by Shanna Hatfield
We've all seen them tootling down the street. If not in person, then in photos, memes, or movies.
Scooters are a fun way to travel.
But if you think scooters are something new, think again.
The original motorized scooter debuted in 1915, manufactured by the Autoped Company of Long Island City, in New York.
The driver stood on a platform with 10-inch tires to operate the machine. The scooters featured 10-inch tires and could be steered with handlebars attached to a long steering column. By pushing the handlebars forward, it engaged the clutch. A lever controlled the throttle. By pulling the handle bars back, it disengaged the clutch and applied the brake.
The steering column could be folded onto the platform to store with greater ease. An air-cooled, 4-stroke, 155 cc engine rested over the front wheel. The scooter came equipment with a headlamp and tail lamp, a horn, and a toolbox. Although an efficient way to travel, it was not widely distributed.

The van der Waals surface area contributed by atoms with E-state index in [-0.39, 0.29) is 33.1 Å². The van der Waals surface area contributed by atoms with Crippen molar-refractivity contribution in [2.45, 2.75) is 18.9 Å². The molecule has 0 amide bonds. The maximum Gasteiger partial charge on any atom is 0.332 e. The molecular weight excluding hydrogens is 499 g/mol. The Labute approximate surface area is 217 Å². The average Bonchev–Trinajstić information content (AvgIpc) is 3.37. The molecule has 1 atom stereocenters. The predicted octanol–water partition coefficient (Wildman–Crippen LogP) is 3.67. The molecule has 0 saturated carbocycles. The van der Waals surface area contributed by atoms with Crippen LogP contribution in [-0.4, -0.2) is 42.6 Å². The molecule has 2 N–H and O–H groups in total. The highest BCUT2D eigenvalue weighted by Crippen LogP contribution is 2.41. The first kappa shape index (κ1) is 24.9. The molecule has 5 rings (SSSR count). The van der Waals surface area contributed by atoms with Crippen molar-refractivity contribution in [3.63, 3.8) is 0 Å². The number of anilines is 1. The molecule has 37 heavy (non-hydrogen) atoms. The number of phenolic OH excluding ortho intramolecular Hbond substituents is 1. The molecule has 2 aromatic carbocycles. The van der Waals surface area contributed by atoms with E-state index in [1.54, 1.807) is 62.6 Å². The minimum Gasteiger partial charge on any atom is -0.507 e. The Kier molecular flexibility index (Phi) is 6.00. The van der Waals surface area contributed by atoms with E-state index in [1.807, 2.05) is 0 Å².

Lady Florence Norman, a suffragette, on her motor-scooter in 1916, travelling to work at offices in London where she was a supervisor. The scooter was a birthday present from her husband, the journalist and Liberal politician Sir Henry Norman.
Scooters weren't just for the working class, or nobles, but anyone who liked the idea of such an innovative, novel velocipede.
USA Today bestselling author Shanna Hatfield is a farm girl who loves to write. Her sweet historical and contemporary romances are filled with sarcasm, humor, hope, and hunky heroes. When Shanna isn’t dreaming up unforgettable characters, twisting plots, or covertly seeking dark, decadent chocolate, she hangs out with her beloved husband, Captain Cavedweller.
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